What causes athletes to collapse during sporting events?

For young athletes with heart conditions, being around people who know CPR can reduce their risk of death from sudden cardiac arrest.

For young athletes with heart conditions, being around people who know CPR can reduce their risk of death from sudden cardiac arrest.


A Rocky River High School boys basketball player collapsed on the court during a game on Tuesday night in what was a frightening event.

Though what triggered the episode is unknown, the player was the latest athlete to require life-saving medical intervention.

The incident comes amid discussions examining why athletes have collapsed or suffered cardiac events during competition. More than 2,000 children in the U.S. die from sudden cardiac arrest annually, according to the Children’s Hospital of Pennsylvania, making it the leading cause of death in young athletes.

Here is what to know about potential causes and risk factors for athletes:

Why athletes collapse

According to the Gatorade Sports Science Institute, the most common causes that lead to an athlete collapsing include heat exhaustion, cardiac arrest, seizures, or a brain hemorrhage. Other factors are hypothermia, low blood sugar or low sodium.

Are COVID-19 vaccines responsible?

Though claims that COVID-19 vaccines have led to a surge in injuries and sudden deaths in athletes, there is no data to back them up, according to the myth-busting website FactCheck.

“There is no uptick in sudden cardiac arrest or death in athletes due to COVID-19 or from COVID vaccinations,” Dr. Jonathan Drezner, the director of the University of Washington Medical Center for Sports Cardiology, told the website. “This is total misinformation.”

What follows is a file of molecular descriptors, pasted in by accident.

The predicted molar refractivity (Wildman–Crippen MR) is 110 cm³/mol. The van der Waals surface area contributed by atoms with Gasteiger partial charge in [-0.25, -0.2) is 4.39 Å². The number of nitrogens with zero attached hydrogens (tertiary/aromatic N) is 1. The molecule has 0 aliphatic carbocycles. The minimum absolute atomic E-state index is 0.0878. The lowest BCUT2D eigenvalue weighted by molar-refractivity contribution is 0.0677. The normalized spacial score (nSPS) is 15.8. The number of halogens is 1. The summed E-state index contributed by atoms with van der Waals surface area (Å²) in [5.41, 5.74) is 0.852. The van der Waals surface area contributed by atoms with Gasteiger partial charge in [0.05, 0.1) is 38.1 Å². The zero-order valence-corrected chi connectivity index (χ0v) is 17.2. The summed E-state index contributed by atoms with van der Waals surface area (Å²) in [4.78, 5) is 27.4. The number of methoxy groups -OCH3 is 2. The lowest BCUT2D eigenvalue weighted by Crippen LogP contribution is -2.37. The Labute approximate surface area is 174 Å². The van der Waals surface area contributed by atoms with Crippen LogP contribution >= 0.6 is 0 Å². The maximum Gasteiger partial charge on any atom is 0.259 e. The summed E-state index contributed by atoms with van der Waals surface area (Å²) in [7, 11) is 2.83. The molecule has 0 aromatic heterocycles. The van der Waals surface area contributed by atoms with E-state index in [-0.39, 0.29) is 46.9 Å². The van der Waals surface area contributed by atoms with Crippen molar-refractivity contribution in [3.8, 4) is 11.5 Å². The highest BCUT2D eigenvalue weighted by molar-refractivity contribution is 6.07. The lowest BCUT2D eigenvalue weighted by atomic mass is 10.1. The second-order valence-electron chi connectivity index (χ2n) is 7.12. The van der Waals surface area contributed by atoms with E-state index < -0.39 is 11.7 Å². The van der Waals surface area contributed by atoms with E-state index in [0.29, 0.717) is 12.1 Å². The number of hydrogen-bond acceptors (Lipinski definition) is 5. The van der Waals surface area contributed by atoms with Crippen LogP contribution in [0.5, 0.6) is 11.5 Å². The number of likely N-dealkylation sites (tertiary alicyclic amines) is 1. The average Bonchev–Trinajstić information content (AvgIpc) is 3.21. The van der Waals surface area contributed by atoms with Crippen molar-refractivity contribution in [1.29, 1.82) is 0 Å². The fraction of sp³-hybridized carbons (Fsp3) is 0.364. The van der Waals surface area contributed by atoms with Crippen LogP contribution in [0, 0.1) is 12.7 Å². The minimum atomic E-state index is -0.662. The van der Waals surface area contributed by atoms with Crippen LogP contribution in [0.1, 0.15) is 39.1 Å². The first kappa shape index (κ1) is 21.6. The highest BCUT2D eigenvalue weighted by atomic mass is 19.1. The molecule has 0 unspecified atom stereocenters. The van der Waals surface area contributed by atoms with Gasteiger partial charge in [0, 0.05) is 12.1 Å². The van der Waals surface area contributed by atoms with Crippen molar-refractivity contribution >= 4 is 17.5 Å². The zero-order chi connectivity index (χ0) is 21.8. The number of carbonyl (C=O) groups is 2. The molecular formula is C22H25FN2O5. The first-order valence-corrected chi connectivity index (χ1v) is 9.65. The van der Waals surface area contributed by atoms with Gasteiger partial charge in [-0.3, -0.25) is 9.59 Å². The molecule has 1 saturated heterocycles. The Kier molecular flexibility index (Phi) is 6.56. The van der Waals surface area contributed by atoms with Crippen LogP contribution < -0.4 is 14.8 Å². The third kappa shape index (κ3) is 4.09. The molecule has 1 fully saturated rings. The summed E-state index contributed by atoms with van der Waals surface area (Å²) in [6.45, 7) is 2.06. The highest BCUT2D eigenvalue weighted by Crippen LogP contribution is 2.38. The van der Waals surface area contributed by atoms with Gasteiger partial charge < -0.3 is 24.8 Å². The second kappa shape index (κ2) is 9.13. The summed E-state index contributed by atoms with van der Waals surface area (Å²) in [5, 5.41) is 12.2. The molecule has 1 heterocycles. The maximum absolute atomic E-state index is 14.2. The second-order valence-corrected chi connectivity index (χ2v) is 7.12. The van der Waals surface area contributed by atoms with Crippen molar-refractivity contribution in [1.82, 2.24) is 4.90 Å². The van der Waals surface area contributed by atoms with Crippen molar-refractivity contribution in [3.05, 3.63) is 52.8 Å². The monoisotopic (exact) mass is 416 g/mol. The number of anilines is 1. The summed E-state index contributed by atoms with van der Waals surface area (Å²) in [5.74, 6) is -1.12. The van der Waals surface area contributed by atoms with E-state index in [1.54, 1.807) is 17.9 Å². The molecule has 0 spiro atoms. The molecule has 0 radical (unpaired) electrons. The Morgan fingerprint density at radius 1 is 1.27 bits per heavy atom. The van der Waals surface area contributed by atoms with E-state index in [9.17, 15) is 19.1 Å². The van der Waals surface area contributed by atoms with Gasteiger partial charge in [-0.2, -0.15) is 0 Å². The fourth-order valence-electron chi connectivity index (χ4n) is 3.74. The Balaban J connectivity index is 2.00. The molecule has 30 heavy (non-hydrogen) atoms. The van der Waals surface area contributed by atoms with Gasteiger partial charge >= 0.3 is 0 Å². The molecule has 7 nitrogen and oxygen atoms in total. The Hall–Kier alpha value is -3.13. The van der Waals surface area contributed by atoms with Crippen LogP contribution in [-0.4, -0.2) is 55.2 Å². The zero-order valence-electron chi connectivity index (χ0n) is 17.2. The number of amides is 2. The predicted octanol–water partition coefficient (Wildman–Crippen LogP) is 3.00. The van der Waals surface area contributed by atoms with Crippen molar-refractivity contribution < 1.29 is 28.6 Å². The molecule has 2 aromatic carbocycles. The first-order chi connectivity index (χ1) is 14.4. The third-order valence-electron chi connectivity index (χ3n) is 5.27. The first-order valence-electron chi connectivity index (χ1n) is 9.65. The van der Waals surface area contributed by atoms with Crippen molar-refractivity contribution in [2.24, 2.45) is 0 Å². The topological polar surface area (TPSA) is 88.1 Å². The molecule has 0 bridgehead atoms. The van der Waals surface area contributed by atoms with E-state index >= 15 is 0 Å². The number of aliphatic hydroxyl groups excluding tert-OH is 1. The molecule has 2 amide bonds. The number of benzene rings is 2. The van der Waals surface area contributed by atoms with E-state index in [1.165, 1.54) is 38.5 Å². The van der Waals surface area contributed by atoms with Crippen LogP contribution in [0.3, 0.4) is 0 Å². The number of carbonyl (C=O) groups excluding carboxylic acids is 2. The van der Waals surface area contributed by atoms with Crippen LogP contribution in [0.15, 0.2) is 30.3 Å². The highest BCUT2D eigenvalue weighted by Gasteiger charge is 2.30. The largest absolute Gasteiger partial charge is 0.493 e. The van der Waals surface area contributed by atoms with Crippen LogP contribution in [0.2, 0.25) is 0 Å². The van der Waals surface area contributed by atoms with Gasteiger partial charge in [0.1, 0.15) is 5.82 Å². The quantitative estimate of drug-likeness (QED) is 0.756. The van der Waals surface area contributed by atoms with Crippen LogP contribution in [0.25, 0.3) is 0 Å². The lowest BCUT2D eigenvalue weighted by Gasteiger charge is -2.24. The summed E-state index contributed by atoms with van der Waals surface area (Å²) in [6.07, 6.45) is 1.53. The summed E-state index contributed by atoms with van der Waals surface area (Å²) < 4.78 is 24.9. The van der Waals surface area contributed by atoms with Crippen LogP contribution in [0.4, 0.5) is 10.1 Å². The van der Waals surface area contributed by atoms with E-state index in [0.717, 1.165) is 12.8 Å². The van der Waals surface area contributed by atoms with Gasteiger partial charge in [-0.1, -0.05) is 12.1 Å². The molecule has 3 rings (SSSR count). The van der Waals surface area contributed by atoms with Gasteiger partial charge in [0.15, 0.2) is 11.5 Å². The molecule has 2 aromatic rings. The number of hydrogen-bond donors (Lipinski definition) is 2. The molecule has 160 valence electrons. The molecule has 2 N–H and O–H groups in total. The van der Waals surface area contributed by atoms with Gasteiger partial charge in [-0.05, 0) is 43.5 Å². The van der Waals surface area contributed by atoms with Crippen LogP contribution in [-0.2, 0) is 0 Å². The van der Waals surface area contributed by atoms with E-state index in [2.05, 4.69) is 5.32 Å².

There has not been an increase in deaths in young athletes since COVID-19 vaccines were made available in April 2021, FactCheck found, citing the National Center for Catastrophic Sport Injury Research at UNC Chapel Hill.

Regular physical exams can lower risk of cardiac events

Regular wellness visits and sports physicals can help lower the risk of sudden cardiac arrest in young people, according to the American Academy of Pediatrics.

During a physical, doctors can get a detailed health history to help identify risk factors for sudden cardiac arrest, according to the AAP, including:

  • Family history of unexplained death in a healthy family member under the age of 50

  • A family member with an inherited heart muscle problem

  • Chest pain during exercise

  • Abnormal heart rate or rhythm

  • Fainting or seizure without warning during exercise

  • Being born with a congenital heart defect

If any risk factors are identified, doctors can perform an electrocardiogram or an echocardiogram to reduce the risk of sudden death in children.

Generally, it is safe for children who have heart conditions to play sports, said Dr. Akash Patel, a pediatric cardiologist at the Cleveland Clinic.

Being around people who know CPR during sporting events and having an automated external defibrillator, a device used to help shock the heart back into its usual rhythm, can add extra layers of protection, according to Patel.

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Evan Moore is a service journalism reporter for the Charlotte Observer. He grew up in Denver, North Carolina, where he previously worked as a reporter for the Denver Citizen, and is a UNC Charlotte graduate.

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